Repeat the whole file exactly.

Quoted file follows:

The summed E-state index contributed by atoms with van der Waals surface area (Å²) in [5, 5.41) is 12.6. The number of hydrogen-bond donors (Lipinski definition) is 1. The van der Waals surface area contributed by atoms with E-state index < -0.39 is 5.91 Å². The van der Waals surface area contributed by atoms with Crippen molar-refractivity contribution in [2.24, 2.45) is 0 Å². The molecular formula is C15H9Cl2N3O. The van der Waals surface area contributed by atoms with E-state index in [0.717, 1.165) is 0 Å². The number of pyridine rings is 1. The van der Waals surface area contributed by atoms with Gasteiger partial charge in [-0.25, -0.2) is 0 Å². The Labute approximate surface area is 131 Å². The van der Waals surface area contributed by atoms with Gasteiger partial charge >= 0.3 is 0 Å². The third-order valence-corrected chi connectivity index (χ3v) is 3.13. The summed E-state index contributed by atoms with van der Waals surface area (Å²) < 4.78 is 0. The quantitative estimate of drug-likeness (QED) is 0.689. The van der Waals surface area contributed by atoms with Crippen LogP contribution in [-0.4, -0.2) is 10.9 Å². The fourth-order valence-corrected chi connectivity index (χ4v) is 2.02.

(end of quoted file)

The summed E-state index contributed by atoms with van der Waals surface area (Å²) in [5, 5.41) is 12.6. The number of hydrogen-bond donors (Lipinski definition) is 1. The van der Waals surface area contributed by atoms with E-state index < -0.39 is 5.91 Å². The van der Waals surface area contributed by atoms with Crippen molar-refractivity contribution in [2.24, 2.45) is 0 Å². The molecular formula is C15H9Cl2N3O. The van der Waals surface area contributed by atoms with E-state index in [0.717, 1.165) is 0 Å². The number of pyridine rings is 1. The van der Waals surface area contributed by atoms with Gasteiger partial charge in [-0.25, -0.2) is 0 Å². The Labute approximate surface area is 131 Å². The van der Waals surface area contributed by atoms with Gasteiger partial charge >= 0.3 is 0 Å². The third-order valence-corrected chi connectivity index (χ3v) is 3.13. The summed E-state index contributed by atoms with van der Waals surface area (Å²) < 4.78 is 0. The quantitative estimate of drug-likeness (QED) is 0.689. The van der Waals surface area contributed by atoms with Crippen LogP contribution in [-0.4, -0.2) is 10.9 Å². The fourth-order valence-corrected chi connectivity index (χ4v) is 2.02.